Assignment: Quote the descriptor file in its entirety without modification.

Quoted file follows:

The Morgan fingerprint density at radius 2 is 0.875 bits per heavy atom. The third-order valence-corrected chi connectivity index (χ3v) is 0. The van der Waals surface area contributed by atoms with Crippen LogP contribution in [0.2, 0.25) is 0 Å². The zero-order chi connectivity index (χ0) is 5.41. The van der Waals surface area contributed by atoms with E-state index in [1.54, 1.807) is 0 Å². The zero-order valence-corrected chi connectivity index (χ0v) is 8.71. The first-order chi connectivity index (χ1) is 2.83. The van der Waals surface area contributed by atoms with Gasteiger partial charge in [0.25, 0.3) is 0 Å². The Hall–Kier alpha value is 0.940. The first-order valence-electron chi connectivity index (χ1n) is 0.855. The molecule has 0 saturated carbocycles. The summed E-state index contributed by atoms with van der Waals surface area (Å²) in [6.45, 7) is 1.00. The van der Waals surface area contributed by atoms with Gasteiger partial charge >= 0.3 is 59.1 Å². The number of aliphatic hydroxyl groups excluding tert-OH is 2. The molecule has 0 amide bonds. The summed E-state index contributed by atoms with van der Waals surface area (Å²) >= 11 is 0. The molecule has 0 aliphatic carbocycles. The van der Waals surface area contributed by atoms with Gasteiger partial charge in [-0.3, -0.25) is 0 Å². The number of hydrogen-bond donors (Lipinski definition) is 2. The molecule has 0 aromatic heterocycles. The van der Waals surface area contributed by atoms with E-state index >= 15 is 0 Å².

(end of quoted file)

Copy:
The Morgan fingerprint density at radius 2 is 0.875 bits per heavy atom. The third-order valence-corrected chi connectivity index (χ3v) is 0. The van der Waals surface area contributed by atoms with Crippen LogP contribution in [0.2, 0.25) is 0 Å². The zero-order chi connectivity index (χ0) is 5.41. The van der Waals surface area contributed by atoms with E-state index in [1.54, 1.807) is 0 Å². The zero-order valence-corrected chi connectivity index (χ0v) is 8.71. The first-order chi connectivity index (χ1) is 2.83. The van der Waals surface area contributed by atoms with Gasteiger partial charge in [0.25, 0.3) is 0 Å². The Hall–Kier alpha value is 0.940. The first-order valence-electron chi connectivity index (χ1n) is 0.855. The molecule has 0 saturated carbocycles. The summed E-state index contributed by atoms with van der Waals surface area (Å²) in [6.45, 7) is 1.00. The van der Waals surface area contributed by atoms with Gasteiger partial charge >= 0.3 is 59.1 Å². The number of aliphatic hydroxyl groups excluding tert-OH is 2. The molecule has 0 amide bonds. The summed E-state index contributed by atoms with van der Waals surface area (Å²) >= 11 is 0. The molecule has 0 aliphatic carbocycles. The van der Waals surface area contributed by atoms with Gasteiger partial charge in [-0.3, -0.25) is 0 Å². The number of hydrogen-bond donors (Lipinski definition) is 2. The molecule has 0 aromatic heterocycles. The van der Waals surface area contributed by atoms with E-state index >= 15 is 0 Å².